Most people might think of Starbucks, for instance, as a fancy coffee joint. Not Chairman Howard D. Schultz. He sees the 8,000-store chain as a "third place" for people to hang out besides home and work. That's why a seemingly unrelated service -- offering wireless Net access in its stores starting two years ago -- turned out to be a winner. Although Starbucks Corp. (SBUX) won't quantify the revenue impact, people using the service stay nine times longer than the usual five minutes, almost certainly buying more lattés. And 90% of customers who log on are doing so after peak morning hours, filling stores during previously light periods. Says Anne Saunders, Starbucks' senior vice-president of marketing: "If we'd only thought of ourselves as a coffee company, we wouldn't have done this."
The wireless network also inspired a new initiative that could again remake the Seattle-based company. Its new Hear Music Coffeehouses, about to be rolled out in existing Starbucks stores in Seattle with plans for up to 1,000 sites by the end of 2005, feature dozens of listening stations where people can make custom CDs, at about a buck a tune, from hundreds of thousands of songs. In addition to offering a new service to 30 million weekly customers, Schultz has said he thinks Starbucks could transform the music business. At the least, he's transforming Starbucks once again.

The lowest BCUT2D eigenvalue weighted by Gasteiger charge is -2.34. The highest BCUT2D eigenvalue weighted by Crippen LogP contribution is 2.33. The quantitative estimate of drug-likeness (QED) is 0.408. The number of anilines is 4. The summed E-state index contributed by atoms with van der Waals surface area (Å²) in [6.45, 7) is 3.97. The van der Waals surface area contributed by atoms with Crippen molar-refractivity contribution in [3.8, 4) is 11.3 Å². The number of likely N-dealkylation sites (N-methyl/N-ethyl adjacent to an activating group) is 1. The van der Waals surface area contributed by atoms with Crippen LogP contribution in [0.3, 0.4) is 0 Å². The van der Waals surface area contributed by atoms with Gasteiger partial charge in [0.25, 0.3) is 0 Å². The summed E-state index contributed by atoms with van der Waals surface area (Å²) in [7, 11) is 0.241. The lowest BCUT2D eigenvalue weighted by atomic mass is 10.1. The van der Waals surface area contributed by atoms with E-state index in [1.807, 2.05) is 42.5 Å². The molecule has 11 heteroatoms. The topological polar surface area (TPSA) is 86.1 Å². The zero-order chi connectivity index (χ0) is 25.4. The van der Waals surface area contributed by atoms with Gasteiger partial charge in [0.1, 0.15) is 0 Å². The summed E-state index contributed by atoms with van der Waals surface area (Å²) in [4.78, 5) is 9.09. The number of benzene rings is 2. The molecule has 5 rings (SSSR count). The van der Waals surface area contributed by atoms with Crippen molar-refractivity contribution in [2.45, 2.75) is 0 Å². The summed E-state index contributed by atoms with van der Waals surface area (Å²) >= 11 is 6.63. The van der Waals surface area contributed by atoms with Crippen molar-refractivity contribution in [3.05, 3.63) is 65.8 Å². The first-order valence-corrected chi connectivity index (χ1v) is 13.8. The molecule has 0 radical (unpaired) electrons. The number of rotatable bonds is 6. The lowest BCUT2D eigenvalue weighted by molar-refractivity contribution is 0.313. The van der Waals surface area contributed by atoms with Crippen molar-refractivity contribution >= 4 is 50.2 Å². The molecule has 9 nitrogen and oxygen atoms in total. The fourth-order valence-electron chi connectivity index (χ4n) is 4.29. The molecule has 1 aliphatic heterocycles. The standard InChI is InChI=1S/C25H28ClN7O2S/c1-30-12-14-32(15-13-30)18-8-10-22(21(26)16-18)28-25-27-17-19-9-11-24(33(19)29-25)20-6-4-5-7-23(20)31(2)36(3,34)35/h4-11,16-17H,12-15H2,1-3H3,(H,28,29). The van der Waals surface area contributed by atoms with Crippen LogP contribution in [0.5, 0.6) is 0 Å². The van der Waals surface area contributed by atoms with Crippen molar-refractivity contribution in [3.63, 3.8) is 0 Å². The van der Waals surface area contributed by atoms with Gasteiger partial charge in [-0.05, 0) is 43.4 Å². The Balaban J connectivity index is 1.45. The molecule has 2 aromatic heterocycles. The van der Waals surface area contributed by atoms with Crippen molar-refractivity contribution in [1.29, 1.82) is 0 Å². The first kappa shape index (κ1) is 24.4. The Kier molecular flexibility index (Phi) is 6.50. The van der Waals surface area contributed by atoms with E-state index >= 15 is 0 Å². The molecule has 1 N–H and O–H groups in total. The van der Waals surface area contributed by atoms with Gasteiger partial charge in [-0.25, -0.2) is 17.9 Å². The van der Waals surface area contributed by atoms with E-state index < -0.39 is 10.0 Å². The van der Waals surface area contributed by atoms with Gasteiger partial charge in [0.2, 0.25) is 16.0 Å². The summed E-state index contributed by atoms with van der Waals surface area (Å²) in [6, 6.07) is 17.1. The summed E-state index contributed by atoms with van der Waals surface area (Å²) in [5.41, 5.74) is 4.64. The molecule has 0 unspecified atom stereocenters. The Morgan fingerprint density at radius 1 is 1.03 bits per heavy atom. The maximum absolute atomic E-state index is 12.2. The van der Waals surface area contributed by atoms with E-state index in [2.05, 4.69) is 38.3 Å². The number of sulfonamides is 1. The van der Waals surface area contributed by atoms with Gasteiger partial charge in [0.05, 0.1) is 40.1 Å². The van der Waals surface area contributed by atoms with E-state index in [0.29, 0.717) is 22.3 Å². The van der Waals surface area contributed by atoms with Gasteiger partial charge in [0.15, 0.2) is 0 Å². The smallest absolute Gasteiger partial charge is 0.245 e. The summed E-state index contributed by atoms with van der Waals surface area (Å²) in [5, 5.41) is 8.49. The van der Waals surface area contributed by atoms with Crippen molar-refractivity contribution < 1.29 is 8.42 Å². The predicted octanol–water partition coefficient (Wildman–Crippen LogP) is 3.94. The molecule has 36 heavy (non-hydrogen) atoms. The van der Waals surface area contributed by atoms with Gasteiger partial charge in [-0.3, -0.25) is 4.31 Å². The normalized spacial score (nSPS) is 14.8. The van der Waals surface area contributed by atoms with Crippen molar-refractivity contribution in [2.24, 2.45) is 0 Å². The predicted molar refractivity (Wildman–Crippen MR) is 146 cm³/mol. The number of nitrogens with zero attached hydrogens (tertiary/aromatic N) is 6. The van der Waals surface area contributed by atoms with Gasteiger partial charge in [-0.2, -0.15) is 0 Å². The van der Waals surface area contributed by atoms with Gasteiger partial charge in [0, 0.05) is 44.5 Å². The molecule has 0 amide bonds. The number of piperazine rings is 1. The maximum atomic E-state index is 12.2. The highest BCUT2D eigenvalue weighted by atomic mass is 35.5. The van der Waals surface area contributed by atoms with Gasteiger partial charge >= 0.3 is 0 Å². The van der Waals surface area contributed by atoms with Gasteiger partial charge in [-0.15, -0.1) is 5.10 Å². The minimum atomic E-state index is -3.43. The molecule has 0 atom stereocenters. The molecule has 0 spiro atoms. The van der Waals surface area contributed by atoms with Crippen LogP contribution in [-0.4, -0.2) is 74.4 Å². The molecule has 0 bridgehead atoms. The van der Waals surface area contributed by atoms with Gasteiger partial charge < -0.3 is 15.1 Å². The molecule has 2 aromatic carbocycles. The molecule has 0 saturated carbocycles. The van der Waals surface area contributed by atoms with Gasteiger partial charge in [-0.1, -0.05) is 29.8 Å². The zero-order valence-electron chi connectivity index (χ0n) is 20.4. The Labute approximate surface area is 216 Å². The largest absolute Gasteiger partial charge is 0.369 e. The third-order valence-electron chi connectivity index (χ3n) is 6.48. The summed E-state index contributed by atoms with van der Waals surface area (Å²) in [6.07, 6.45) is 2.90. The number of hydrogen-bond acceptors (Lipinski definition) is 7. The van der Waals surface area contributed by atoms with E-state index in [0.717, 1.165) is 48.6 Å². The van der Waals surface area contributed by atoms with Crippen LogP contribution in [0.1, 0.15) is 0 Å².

Who ever would have thought that Apple and Starbucks might compete? Therein lies a fundamental constant of innovation: Nothing stays constant. Contending with innovation's disruptive influence requires what Amazon's Bezos calls a "culture of divine discontent" in which everyone itches to improve things. "Most people, unleashed, are innovators," he says. "We're this great species of tool-using animal who likes to make our world better." The companies that can unleash that particular animal instinct are the ones that will thrive.
By Robert D. Hof with Peter Burrows, in San Mateo, Calif., Steve Hamm and Diane Brady in New York, and Ian Rowley in Tokyo